"Doomed to total failure in a deaf world of ignorance and indifference, he inexorably kept on cutting out his diamonds, his dazzling diamonds, of whose mines he had a perfect knowledge," said Igor Stravinski of Anton Webern. A member of the Second Viennese School, Webern's diamonds appear mostly in geometric twelve-tone technique and serialism, a compositional technique based on the manipulation of a set of musical elements, stemming from twelve-tone technique.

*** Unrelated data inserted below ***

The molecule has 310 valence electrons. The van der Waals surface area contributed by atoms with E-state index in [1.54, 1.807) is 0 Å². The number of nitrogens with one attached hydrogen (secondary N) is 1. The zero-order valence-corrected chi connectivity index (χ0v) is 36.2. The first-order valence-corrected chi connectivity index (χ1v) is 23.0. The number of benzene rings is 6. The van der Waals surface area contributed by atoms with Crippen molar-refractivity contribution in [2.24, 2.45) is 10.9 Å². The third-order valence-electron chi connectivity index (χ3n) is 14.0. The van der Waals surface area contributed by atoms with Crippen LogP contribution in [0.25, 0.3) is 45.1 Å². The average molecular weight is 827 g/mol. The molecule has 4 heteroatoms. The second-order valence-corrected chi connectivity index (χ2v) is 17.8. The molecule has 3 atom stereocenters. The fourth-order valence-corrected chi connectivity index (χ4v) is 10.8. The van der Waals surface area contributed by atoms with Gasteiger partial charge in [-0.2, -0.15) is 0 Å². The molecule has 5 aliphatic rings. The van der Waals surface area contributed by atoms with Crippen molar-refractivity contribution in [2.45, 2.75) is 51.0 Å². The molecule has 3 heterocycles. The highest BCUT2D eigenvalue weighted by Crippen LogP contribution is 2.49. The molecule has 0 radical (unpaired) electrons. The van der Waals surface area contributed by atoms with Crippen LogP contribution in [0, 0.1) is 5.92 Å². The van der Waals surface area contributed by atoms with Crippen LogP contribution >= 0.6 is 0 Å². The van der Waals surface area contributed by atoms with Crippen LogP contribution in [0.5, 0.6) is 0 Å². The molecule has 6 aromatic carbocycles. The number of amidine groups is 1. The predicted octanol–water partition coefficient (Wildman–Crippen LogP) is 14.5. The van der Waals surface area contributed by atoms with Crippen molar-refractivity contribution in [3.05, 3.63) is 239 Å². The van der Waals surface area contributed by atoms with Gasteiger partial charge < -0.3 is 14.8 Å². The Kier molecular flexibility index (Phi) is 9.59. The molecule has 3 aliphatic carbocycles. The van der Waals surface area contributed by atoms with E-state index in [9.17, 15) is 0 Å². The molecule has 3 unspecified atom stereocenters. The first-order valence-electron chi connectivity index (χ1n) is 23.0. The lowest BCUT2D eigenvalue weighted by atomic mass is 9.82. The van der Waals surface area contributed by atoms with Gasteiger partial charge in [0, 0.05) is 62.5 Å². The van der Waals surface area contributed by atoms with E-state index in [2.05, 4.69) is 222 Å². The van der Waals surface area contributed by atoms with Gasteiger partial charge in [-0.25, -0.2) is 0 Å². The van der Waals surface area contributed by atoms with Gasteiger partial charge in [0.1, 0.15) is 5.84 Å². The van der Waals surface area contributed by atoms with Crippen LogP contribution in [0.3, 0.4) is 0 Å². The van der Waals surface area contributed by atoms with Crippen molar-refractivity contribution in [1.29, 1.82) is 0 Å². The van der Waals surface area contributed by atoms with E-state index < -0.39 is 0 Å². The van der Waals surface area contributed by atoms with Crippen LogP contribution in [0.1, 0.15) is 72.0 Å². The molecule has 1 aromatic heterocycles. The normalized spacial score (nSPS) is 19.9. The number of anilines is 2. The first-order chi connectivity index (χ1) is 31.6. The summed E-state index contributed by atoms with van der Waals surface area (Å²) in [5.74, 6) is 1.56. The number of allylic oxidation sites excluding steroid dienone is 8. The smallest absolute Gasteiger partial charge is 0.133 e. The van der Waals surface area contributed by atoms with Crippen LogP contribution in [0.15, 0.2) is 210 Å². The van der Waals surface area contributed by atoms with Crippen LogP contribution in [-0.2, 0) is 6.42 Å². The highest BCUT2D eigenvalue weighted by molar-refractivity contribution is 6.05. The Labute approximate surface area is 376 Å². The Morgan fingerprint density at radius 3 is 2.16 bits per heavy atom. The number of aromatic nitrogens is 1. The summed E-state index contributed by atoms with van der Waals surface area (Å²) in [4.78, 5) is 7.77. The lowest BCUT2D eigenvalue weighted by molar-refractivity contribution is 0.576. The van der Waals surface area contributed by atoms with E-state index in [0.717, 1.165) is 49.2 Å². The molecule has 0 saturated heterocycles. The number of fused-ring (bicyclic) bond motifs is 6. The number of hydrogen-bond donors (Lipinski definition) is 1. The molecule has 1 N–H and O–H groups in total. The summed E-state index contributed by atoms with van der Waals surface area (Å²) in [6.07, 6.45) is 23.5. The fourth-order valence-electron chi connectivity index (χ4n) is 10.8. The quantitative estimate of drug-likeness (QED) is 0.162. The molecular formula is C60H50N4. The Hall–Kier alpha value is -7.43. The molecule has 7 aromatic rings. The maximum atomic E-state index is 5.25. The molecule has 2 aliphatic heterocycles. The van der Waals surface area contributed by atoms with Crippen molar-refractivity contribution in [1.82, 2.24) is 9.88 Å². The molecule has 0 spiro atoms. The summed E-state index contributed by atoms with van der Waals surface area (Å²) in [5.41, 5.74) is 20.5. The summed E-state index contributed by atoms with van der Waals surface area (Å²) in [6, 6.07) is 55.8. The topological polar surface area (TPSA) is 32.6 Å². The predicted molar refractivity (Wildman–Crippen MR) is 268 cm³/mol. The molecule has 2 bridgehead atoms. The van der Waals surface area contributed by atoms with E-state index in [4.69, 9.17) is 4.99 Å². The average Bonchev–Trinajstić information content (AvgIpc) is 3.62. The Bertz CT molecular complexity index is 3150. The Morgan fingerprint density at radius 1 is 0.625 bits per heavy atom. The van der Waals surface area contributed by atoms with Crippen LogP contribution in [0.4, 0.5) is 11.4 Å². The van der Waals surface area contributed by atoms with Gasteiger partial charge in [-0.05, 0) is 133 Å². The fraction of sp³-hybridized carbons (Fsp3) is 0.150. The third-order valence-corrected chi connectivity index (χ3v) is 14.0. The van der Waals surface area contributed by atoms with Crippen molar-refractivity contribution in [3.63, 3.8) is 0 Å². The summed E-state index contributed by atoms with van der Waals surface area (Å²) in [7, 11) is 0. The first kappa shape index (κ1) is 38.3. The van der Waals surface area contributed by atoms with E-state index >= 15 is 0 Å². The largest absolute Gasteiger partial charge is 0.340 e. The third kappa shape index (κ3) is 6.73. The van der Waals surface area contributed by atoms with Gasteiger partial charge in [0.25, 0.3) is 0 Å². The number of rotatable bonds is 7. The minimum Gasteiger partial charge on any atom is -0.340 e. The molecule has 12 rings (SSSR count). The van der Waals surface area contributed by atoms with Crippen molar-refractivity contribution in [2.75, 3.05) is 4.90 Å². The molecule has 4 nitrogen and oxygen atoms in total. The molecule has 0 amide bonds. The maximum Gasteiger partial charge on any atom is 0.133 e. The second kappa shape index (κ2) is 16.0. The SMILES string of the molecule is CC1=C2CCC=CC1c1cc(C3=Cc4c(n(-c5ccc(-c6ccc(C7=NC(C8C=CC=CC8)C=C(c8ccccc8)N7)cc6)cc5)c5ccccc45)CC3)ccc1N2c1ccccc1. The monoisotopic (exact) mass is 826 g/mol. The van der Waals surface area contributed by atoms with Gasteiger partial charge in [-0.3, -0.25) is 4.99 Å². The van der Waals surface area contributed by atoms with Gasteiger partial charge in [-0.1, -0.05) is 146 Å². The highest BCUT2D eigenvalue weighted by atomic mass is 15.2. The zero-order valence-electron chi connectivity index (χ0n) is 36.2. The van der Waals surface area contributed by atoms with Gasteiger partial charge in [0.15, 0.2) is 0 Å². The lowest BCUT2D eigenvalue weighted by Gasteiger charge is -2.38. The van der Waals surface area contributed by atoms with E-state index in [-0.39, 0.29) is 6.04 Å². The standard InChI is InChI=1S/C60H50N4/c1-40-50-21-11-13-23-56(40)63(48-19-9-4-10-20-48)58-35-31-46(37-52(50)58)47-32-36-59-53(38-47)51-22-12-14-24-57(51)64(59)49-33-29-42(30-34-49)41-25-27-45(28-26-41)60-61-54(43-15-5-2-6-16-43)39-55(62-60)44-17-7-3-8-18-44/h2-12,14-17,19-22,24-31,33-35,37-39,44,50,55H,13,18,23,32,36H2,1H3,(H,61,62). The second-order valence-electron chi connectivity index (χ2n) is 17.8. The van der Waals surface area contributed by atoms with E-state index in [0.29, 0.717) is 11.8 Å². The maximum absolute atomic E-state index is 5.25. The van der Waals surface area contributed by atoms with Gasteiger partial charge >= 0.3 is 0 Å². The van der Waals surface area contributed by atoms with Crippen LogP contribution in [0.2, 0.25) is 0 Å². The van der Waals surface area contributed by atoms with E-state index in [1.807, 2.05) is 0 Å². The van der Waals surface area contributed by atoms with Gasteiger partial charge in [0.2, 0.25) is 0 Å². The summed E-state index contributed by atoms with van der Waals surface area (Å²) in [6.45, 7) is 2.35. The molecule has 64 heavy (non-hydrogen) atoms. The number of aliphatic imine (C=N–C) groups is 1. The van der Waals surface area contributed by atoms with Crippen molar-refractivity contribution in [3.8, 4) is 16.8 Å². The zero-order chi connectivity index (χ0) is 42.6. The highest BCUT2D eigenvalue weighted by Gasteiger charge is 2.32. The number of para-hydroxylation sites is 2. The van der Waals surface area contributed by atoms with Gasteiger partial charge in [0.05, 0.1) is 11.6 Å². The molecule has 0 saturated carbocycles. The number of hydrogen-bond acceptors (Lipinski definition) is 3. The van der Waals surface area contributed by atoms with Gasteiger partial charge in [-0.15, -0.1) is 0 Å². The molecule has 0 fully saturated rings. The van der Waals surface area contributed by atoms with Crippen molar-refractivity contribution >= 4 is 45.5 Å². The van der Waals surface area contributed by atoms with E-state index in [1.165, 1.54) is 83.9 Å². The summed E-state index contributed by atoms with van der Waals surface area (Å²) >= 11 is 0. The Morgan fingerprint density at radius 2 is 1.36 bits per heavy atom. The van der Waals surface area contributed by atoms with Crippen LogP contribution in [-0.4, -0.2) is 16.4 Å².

Born in Vienna in 1883, he was a dedicated pupil of Arnold Schoenberg, and, in one of his early tonal works, produced 1908's Passacaglia. He left tonality altogether with his songs of 1908-'09, though, and his instrumental pieces between1909-'14 were very short due to technical limitations on thematic development. The songs of 1910-'25 show a reintroduction of traditional formal patterns which prelude his late-career serialism. On September 15, 1945, during the occupation of Austria, he was accidentally shot and killed by an American Army soldier while smoking a cigar after curfew.